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“This is certainly a trying year for the mining sector and many feel attendance at
the convention will be lower than last year,” says industry observer and mining blogger
Stan Sudol. “Financing is hard to come by, but if you have a good project you will find
the money,” says Sudol, of republicofmining.com (Toronto Star – March 1,2015)
Metal prices are at rock bottom levels, but that won’t stop 25,000 miners from four days of networking at the annual prospectors’ convention
Thousands of miners and investors are flocking to Toronto this week for the world’s largest annual prospectors’ convention, amid a severe downturn in all things metallic.
The frigid temperatures that Toronto has struggled with lately are nothing compared to the deep freeze the mining industry has endured over the last couple of years, analysts say. Everything from gold and platinum to copper and zinc continue to take a beating on metals markets, and small-cap junior exploration companies are desperately seeking financing to stay in the bush.
Even giants such as Canada’s Barrick Gold Corp. and Goldcorp Inc. have suffered record losses, slashed budgets and taken massive write-downs on problematic projects — mainly because it’s not economic to build and operate mines with rock-bottom metal prices.
But that won’t stop about 25,000 geologists, investors and old-timers who stake claims from converging on the Metro Toronto Convention Centre for four days of networking and deal-making until Wednesday, as they have every winter since 1932 at the Prospectors and Developers Association of Canada (PDAC) conference.
“I can’t think of another conference in this industry that has the power to bring so many people together in one place every year,” says Jamie Sokalsky, former Barrick CEO and lifelong mining executive, who attends every year.
More than half of the capital for all global exploration and mining projects is raised in Toronto, including a good chunk of it at this week’s show, where miners display drill core samples, talk about the latest finds and make sales pitches, both on the convention floor and into the wee hours at hospitality suites hosted by mining companies.
Delegates from 125 countries will vie for new capital to fund projects, with major groups coming from South Africa, Peru, Chile, India, Brazil, China, Mongolia and elsewhere, including some first-timers from southern Spain.
Toronto hotels are booked solid through Wednesday and downtown restaurants and bars are usually packed for the hard-rock bonanza, which pumps an estimated $80 million into the local economy.
“The junior mining companies are a part of the lifeblood of finding new deposits and many are challenged to raise capital to make that happen. Simple survival is at issue for many of these companies,” notes Sokalsky.
The team of geologists at Sokalsky’s new gig — he is chairman of Probe Mines Ltd. — is being honoured Monday for Canadian mineral discovery of the year, for the high-grade Borden Lake gold property near Timmins. Goldcorp announced in January a $526 million friendly takeover of Probe to gain control of the coveted deposit.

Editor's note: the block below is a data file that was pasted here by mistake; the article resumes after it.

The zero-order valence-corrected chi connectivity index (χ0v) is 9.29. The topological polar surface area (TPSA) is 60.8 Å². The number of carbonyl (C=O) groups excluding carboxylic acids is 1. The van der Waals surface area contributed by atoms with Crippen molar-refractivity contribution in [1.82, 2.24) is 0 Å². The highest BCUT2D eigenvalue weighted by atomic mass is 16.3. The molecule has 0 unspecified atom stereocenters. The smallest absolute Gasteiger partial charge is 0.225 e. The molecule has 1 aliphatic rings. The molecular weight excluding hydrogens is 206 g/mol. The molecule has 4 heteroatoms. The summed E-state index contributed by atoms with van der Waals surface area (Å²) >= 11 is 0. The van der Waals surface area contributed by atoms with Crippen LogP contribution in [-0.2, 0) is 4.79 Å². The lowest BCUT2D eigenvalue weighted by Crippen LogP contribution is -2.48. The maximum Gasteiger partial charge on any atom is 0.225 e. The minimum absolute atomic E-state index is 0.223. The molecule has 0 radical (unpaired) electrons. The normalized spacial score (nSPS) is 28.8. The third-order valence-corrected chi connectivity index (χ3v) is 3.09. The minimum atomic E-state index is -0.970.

He says the recent mergers and acquisitions activity signals the start of a rebound in the moribund sector. “I believe that the worst is behind us in the mining industry. In my view, commodity prices have bottomed out and we are seeing the signs of a turnaround,” he adds.
According to the Fraser Institute’s latest annual survey of mining companies, the most attractive jurisdiction in the world for mining investment this year is Finland. The other Top 10 ranked jurisdictions are Saskatchewan, Nevada, Manitoba, Western Australia, Quebec, Wyoming, Newfoundland & Labrador, the Yukon, and Alaska.
Since the conference was first held at the old King Edward Hotel 83 years ago, the primary prospector’s image has changed dramatically from the stereotypical, grubby old guy with a pickaxe and shovel to the technologically advanced junior mining companies and exploration firms, organizers say.
As the conference grew, the venue hopped from King St. E. to the Fairmont Royal York Hotel and then to the Metro Toronto Convention Centre, where it dominates both the north and south buildings for most of the week.
“This is certainly a trying year for the mining sector and many feel attendance at the convention will be lower than last year,” says industry observer and mining blogger Stan Sudol.
“Financing is hard to come by, but if you have a good project you will find the money,” says Sudol, of republicofmining.com
Sinking commodity prices have made the sector a very challenging place to do business, says Dave Lawson, president of global mining and metals markets at engineering giant Amec Foster Wheeler.
“The exhibition allows us to connect with our current and potential customers on the tradeshow floor and to see, hear and feel the pulse of what’s new and innovative in the industry,” he says.
“It’s a great place to get a conversation started and subsequently, to close deals after the show.”
For the original source of this article, click here: http://www.thestar.com/business/2015/03/01/miners-descend-on-toronto-amid-brutal-market-downturn.html